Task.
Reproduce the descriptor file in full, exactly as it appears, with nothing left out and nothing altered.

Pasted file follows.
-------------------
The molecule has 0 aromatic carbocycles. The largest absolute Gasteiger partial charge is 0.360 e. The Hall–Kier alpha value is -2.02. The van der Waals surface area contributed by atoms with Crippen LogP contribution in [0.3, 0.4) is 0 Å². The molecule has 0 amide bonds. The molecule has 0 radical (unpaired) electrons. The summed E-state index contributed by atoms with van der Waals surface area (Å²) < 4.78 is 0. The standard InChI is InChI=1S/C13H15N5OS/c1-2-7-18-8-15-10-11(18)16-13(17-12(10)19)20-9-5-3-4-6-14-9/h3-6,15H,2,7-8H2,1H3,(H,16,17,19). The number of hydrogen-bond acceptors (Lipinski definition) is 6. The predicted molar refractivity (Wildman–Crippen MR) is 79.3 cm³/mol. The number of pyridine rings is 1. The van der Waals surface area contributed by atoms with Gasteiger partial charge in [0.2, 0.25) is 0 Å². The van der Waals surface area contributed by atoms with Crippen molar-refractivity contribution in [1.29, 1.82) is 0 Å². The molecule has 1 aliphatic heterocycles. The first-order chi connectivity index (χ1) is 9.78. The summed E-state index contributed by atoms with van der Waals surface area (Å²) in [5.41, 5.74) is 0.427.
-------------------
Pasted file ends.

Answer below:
The molecule has 0 aromatic carbocycles. The largest absolute Gasteiger partial charge is 0.360 e. The Hall–Kier alpha value is -2.02. The van der Waals surface area contributed by atoms with Crippen LogP contribution in [0.3, 0.4) is 0 Å². The molecule has 0 amide bonds. The molecule has 0 radical (unpaired) electrons. The summed E-state index contributed by atoms with van der Waals surface area (Å²) < 4.78 is 0. The standard InChI is InChI=1S/C13H15N5OS/c1-2-7-18-8-15-10-11(18)16-13(17-12(10)19)20-9-5-3-4-6-14-9/h3-6,15H,2,7-8H2,1H3,(H,16,17,19). The number of hydrogen-bond acceptors (Lipinski definition) is 6. The predicted molar refractivity (Wildman–Crippen MR) is 79.3 cm³/mol. The number of pyridine rings is 1. The van der Waals surface area contributed by atoms with Gasteiger partial charge in [0.2, 0.25) is 0 Å². The van der Waals surface area contributed by atoms with Crippen molar-refractivity contribution in [1.29, 1.82) is 0 Å². The molecule has 1 aliphatic heterocycles. The first-order chi connectivity index (χ1) is 9.78. The summed E-state index contributed by atoms with van der Waals surface area (Å²) in [5.41, 5.74) is 0.427.